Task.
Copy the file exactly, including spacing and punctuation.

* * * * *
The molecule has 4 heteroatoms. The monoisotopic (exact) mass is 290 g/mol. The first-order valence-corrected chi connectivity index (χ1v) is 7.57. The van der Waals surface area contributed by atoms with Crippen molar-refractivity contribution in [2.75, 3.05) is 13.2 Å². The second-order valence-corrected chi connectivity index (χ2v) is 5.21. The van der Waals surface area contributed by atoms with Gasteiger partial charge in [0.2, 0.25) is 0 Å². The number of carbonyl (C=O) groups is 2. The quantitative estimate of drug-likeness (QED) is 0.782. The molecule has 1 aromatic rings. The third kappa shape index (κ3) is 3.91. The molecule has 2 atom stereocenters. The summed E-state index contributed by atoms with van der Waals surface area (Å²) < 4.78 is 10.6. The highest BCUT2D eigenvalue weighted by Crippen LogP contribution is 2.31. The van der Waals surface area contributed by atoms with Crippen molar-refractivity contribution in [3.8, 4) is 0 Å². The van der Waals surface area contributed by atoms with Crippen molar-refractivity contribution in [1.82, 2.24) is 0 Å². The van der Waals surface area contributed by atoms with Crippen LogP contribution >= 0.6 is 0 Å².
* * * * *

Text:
The molecule has 4 heteroatoms. The monoisotopic (exact) mass is 290 g/mol. The first-order valence-corrected chi connectivity index (χ1v) is 7.57. The van der Waals surface area contributed by atoms with Crippen molar-refractivity contribution in [2.75, 3.05) is 13.2 Å². The second-order valence-corrected chi connectivity index (χ2v) is 5.21. The van der Waals surface area contributed by atoms with Gasteiger partial charge in [0.2, 0.25) is 0 Å². The number of carbonyl (C=O) groups is 2. The quantitative estimate of drug-likeness (QED) is 0.782. The molecule has 1 aromatic rings. The third kappa shape index (κ3) is 3.91. The molecule has 2 atom stereocenters. The summed E-state index contributed by atoms with van der Waals surface area (Å²) < 4.78 is 10.6. The highest BCUT2D eigenvalue weighted by Crippen LogP contribution is 2.31. The van der Waals surface area contributed by atoms with Crippen molar-refractivity contribution in [3.8, 4) is 0 Å². The van der Waals surface area contributed by atoms with Crippen molar-refractivity contribution in [1.82, 2.24) is 0 Å². The van der Waals surface area contributed by atoms with Crippen LogP contribution >= 0.6 is 0 Å².